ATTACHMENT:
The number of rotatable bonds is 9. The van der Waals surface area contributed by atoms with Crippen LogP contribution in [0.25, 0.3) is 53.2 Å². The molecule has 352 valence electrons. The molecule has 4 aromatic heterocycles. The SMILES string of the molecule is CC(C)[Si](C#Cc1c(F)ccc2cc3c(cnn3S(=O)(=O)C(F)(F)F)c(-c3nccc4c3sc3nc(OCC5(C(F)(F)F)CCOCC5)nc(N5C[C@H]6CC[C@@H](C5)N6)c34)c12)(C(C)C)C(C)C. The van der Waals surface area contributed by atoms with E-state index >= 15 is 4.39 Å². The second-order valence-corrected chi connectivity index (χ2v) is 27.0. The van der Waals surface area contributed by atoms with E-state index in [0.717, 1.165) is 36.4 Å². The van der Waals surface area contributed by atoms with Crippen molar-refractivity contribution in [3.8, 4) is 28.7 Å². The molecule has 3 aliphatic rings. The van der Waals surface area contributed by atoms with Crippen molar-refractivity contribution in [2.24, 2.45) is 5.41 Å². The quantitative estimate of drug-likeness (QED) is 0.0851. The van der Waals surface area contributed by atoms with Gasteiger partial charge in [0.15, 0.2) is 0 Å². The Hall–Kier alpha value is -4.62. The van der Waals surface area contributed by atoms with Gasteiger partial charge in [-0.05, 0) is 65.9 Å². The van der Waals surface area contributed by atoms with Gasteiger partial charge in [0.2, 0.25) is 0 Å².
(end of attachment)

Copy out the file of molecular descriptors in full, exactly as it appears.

The number of rotatable bonds is 9. The van der Waals surface area contributed by atoms with Crippen LogP contribution in [0.25, 0.3) is 53.2 Å². The molecule has 352 valence electrons. The molecule has 4 aromatic heterocycles. The SMILES string of the molecule is CC(C)[Si](C#Cc1c(F)ccc2cc3c(cnn3S(=O)(=O)C(F)(F)F)c(-c3nccc4c3sc3nc(OCC5(C(F)(F)F)CCOCC5)nc(N5C[C@H]6CC[C@@H](C5)N6)c34)c12)(C(C)C)C(C)C. The van der Waals surface area contributed by atoms with E-state index >= 15 is 4.39 Å². The second-order valence-corrected chi connectivity index (χ2v) is 27.0. The van der Waals surface area contributed by atoms with E-state index in [0.717, 1.165) is 36.4 Å². The van der Waals surface area contributed by atoms with Crippen molar-refractivity contribution in [3.8, 4) is 28.7 Å². The molecule has 3 aliphatic rings. The van der Waals surface area contributed by atoms with Crippen molar-refractivity contribution in [2.24, 2.45) is 5.41 Å². The quantitative estimate of drug-likeness (QED) is 0.0851. The van der Waals surface area contributed by atoms with Gasteiger partial charge in [0.15, 0.2) is 0 Å². The Hall–Kier alpha value is -4.62. The van der Waals surface area contributed by atoms with Gasteiger partial charge in [-0.05, 0) is 65.9 Å². The van der Waals surface area contributed by atoms with Gasteiger partial charge in [0.2, 0.25) is 0 Å².